A guest blog post by Dean Else from PPE Work Solutions PWS.

Think of any job that you do in the garden. Now think of another. And one more. Ok enough of the fun, I would be willing to gamble a small fortune that every task you pictured involved working with your hands? Am I right? If not please comment below because I would love to know what you were thinking.

So, pretty much all tasks around the garden involve working with your hands which makes how you protect them quite important. There is a huge selection of gardeners gloves available to buy these days and they can be broken down into three distinct groups: disposable, palm coated or grip gloves and leather / heavy duty gloves. I want to look at each in turn and discuss their uses, pros and cons for gardeners.

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Disposable / Throwaway gloves:

Possibly the least common out of the three, disposable or throwaway gloves are more usually seen been used in the medical and health care professions. That been said they can come in very handy (pardon the pun) around the garden. Disposables are generally made from three materials: Vinyl, Nitrile and latex. I would advise avoiding the vinyl as they are crinklier and less dexterous. Nitrile and latex are evenly matched, and both do a nice job. Many people are allergic to latex, if this is the case for you, try the nitrile.

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Some jobs they can be used for are: Potting, handling seedlings, spreading by hand, labeling, painting garden furniture…..

Pros: Disposables are extremely dexterous and adapt to the hands movements almost like a second skin.

Cons: Sustainability. Due to the nature of the one-time use of these types of gloves, you can find yourself going through a lot of these in a day, which is not great for the environment.

Palm Coated Gloves:

These are perhaps the most versatile type of gardening glove, they are generally coated on the palm with either latex or nitrile and lined with cotton or nylon. Some styles are fully coated on the palms and back of hands as well, which can be a real bonus when working in ponds, but they tend to lose a bit of that all-important feel and touch.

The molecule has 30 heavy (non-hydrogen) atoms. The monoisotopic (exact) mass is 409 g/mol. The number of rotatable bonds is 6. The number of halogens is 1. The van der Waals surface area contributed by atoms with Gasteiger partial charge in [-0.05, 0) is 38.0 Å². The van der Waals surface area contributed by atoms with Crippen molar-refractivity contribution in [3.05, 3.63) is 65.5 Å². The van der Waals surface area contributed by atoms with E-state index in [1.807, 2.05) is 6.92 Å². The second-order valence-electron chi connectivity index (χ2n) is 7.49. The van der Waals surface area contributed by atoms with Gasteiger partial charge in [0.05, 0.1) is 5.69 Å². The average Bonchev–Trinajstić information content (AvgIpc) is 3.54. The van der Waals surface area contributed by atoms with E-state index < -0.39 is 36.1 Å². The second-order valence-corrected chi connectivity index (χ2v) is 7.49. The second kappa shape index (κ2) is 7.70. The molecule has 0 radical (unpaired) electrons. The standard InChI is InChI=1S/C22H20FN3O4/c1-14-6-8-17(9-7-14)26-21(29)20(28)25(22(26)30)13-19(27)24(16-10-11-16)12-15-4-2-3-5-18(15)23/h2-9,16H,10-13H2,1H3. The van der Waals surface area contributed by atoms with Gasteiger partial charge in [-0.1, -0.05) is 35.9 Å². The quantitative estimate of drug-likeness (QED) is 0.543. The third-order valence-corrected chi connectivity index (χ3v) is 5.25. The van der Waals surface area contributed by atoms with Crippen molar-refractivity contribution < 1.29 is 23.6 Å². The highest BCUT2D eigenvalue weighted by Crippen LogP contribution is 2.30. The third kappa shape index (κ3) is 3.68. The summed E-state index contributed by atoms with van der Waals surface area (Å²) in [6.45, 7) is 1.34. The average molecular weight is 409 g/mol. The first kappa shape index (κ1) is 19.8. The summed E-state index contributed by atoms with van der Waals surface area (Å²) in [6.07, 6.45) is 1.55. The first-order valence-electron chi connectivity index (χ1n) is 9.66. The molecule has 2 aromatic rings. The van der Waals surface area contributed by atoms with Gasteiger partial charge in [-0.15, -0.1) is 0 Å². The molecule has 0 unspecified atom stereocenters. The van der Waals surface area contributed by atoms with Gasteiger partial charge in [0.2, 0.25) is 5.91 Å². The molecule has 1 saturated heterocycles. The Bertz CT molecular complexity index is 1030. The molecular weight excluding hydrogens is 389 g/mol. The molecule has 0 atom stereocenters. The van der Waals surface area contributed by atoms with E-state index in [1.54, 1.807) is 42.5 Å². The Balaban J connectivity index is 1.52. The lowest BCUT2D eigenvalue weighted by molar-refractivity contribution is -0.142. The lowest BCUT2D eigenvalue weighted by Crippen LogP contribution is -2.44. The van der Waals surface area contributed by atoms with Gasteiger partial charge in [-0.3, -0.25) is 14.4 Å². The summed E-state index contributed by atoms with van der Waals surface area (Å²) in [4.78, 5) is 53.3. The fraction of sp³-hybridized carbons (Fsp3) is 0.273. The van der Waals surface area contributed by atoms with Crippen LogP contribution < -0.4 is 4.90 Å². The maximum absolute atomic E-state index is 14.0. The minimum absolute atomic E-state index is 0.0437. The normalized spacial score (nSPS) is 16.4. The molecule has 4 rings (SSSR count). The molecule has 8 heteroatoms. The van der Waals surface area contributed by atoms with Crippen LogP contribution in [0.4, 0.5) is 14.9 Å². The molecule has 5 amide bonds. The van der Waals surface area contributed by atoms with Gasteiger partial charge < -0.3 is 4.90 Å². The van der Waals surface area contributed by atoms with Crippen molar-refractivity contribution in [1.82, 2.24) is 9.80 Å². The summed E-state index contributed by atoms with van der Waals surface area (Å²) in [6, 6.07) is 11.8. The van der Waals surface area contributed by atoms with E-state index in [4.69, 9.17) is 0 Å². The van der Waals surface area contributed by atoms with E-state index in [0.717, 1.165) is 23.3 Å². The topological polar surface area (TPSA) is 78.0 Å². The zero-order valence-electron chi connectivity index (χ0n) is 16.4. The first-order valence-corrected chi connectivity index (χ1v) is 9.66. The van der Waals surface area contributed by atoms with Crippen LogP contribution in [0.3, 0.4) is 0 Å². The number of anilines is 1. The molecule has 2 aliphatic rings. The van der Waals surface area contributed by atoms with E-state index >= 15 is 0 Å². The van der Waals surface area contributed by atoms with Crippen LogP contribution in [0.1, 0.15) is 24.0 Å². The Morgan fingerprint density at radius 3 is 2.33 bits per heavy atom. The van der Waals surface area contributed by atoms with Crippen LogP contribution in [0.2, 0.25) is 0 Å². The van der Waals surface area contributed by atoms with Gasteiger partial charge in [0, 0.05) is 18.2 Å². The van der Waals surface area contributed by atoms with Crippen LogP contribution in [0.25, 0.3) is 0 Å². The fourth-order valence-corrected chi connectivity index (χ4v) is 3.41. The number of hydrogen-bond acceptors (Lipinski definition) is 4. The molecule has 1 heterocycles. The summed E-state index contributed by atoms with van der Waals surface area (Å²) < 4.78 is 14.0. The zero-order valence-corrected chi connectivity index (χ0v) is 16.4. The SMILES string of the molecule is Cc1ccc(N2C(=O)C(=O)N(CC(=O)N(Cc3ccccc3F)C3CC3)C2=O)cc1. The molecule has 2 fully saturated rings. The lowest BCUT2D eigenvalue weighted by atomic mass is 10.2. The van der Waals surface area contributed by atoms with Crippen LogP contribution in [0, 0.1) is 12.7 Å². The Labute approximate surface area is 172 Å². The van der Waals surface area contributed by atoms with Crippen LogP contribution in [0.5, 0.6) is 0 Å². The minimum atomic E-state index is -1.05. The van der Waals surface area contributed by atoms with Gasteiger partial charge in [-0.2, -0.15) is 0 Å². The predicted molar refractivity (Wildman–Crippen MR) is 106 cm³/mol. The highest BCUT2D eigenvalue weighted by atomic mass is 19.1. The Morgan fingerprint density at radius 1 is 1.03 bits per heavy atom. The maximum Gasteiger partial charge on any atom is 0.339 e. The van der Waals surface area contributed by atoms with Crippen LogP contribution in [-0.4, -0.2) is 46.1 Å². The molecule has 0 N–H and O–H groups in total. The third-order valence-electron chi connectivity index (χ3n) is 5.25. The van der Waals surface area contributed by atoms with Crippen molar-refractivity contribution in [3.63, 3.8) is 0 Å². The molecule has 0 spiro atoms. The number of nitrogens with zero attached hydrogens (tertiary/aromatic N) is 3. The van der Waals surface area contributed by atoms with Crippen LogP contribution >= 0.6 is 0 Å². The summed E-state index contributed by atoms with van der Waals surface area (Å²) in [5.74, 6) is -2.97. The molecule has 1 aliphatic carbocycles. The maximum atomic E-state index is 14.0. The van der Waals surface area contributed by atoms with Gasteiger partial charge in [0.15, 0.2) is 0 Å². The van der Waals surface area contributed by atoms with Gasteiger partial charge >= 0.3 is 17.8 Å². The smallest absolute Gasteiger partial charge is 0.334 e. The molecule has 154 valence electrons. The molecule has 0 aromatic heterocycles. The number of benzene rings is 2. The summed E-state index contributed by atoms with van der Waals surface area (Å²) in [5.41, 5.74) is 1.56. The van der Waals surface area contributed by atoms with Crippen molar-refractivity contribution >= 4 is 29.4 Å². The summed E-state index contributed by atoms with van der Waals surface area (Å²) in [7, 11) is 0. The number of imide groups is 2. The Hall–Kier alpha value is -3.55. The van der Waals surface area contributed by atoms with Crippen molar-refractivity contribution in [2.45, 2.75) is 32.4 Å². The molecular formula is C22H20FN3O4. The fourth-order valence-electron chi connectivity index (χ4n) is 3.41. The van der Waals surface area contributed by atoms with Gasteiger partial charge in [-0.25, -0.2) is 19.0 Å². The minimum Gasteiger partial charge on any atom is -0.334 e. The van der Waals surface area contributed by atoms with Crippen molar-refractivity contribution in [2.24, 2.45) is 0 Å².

Common jobs coated gloves can be used for: Clearing debris, working with slimy or slippy products, using oily tools, weeding, heavy planting…..

Pros: Any job that requires a good grip then these are your best friend, the nature of the palm gives outstanding levels of protection and unrivaled grip when using tools or clearing debris from the garden.

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Cons: You can lose some dexterity and overall feel through the gloves on the heavier versions. That been said glove manufacturing technology is improving rapidly and some of the newer versions from brand such as MaxiFlex and Showa are ultra-lightweight while still retaining excellent protection and grip.

Leather / Heavy Duty Gloves:

Often made from goatskin, sheepskin or cowhide these are usually used for heavier duty jobs around your garden. Goatskin and sheepskin gloves are extremely supple and often much lighter whilst the cowhide is more rigid and less likely to rip or tear.

Often used for: pruning, handling thorny plants, carrying rocks, working for prolonged periods with hand tools…….

Pros: Durability and toughness, they protect from pokes, scrapes and cuts and offer a higher level of protection against sharp objects such as jagged rocks and rose bush thorns.

Cons: Strength and durability come at the price of flexibility, there’s no way you will be able to do precise or fiddly work in these. Goatskin can also be susceptible to abrasion.